3: bool Ole32APIWrapper::CreateLocalServer(REFCLSID rclsid)
4: {
5:  std::string strServerName = Ole32APIWrapper::
ServerByCLSID(rclsid);
6:  if (!strServerName.empty())
7:  {
8:   return Ole32APIWrapper::CreateLocalServer(strServerName);
9:  }
10:   return true;
11: }
12: .............
13: HRESULT _stdcall _wrapperCoCreateInstanceEx(
14:   REFCLSID rclsid,
15:   IUnknown * punkOuter,
16:   DWORD dwClsCtx,
17:   COSERVERINFO * pServerInfo,
18:   ULONG cmq,
19:   MULTI_QI * pResults)
20: {
21:   if(!Ole32APIWrapper::CreateLocalServer(rclsid))
22:   return E_NOINTERFACE;
23:
24:  HRESULT rv = _originalCoCreateInstanceEx(rclsid, punkOuter,
dwClsCtx, pServerInfo, cmq, pResults);
25:
26:  if (_Module::g_ProtectedApplication != paUnknown)
27:  {
28:   Ole32APIWrapper::TraceObjectNameByCLSID(rclsid,
“CoCreateInstanceEx”);
29:   Ole32APIWrapper::CatchLocalServer(rclsid);
30:  }
31:
32:   return rv;
33: }

Clipboard Processing Engine

A “Clipboard” processing engine is provided to serve as a mechanism to intercept saving data to and retrieving data from the OS' clipboard by secured application(s), thereby allowing on-the-fly encryption of private data stored to clipboard. In Windows OS, for example, this can be achieved by intercepting only three functions—GetClipboardData, SetClipboardData and CloseClipboard—that are exported by Windows' user32.dll. For example, a GetClipboardData wrapper may be implemented as follows:

1: HANDLE ——stdcall _wrapperGetClipboardData( UINT uFormat)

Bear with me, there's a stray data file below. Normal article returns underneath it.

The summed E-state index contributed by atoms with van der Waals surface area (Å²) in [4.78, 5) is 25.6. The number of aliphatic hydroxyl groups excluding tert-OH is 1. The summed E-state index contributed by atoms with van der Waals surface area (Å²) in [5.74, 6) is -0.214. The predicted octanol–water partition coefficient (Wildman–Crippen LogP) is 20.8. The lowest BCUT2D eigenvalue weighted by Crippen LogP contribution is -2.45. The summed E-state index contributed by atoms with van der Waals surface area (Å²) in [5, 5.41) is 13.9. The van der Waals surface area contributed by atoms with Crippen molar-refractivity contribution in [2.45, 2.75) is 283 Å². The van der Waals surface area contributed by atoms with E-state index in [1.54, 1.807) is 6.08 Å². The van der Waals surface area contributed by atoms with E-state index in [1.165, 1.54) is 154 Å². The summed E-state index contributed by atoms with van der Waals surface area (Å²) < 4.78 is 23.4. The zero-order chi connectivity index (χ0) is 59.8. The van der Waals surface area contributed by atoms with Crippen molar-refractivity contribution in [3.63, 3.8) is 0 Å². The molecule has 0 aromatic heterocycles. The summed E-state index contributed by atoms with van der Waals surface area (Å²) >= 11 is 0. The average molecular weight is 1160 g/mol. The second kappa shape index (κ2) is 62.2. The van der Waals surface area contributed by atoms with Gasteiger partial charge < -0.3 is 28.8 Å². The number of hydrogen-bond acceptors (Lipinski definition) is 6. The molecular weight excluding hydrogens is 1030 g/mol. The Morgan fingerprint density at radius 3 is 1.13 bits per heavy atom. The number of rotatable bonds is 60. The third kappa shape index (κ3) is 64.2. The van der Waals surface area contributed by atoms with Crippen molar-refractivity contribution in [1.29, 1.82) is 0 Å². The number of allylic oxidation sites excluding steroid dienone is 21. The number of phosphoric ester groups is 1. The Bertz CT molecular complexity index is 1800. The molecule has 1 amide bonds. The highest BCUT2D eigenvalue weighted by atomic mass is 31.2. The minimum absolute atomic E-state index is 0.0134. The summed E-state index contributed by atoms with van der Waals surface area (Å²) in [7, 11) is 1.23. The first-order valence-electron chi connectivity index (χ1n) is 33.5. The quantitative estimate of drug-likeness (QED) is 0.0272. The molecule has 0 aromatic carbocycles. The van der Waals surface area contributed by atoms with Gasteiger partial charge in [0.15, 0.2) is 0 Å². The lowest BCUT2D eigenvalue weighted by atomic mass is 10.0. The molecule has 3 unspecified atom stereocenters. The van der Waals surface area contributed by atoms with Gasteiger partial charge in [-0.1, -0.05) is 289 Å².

2: {
3: return globalDecrypt(_originalGetClipboardData(uFormat));
4: }

As shown, this works in conjunction with a globalDecrypt function to decrypt The data for reconstituting the original Clipboard data. The globalDecrypt function itself may be constructed as follows:

1: HANDLE globalDecrypt(HANDLE src)
2: {
3: if(!src)return src;
4: size_t sz=GlobalSize(src);
5: if(sz<2)return src;
6:
7: char *sbuff=(char *)GlobalLock(src);
8: if(!sbuff)return src;
9: HANDLE out=src;
10: if((sbuff[0]==0×07)&&(sbuff[1]==0×10))
11: {
12: unsigned int dstlen=0;
13: VDCryptUtils::DecryptRAWBufferFromString(sbuff+2, sz-2, NULL,
dstlen);
14:
15: if(dstlen)
16: {
17: out=GlobalAlloc(GMEM_MOVEABLE,dstlen);
18: char *dbuff=(char *)GlobalLock(out);
19: VDCryptUtils::DecryptRAWBufferFromString(sbuff+2, sz-2, dbuff,
dstlen);
20: GlobalUnlock(out);
21: }
22: }
23: GlobalUnlock(src);
24: return out;
25: }

Print Interceptor

A print interceptor engine is provided to hook the Windows StartDocW and StartDocA functions exported by gdi32.dll. These StartDoc functions start a print job in Windows. By intercepting these functions, the SWS may deny any print operations. Additionally, the feature can be configured by the policy file.

Process Creation Interceptor

A process creation interceptor is also provided. When a secured application tries to create a new process, it executes hooking engine code that hooks all necessary API calls of the created child process. It also writes some secure data (secure token) directly to memory of the created process that allows the SWS to further distinguish between a secured application and malicious applications (which may try to use SWS functionality to access secured data). Sample pseudocode, illustrating main features of process creation wrapper, is as follows:

1: BOOL WINAPI _wrapperCreateProcessW
2: (
3: wchar_t *lpApplicationName, // name of executable
module
4: wchar_t *lpCommandLine, // command line string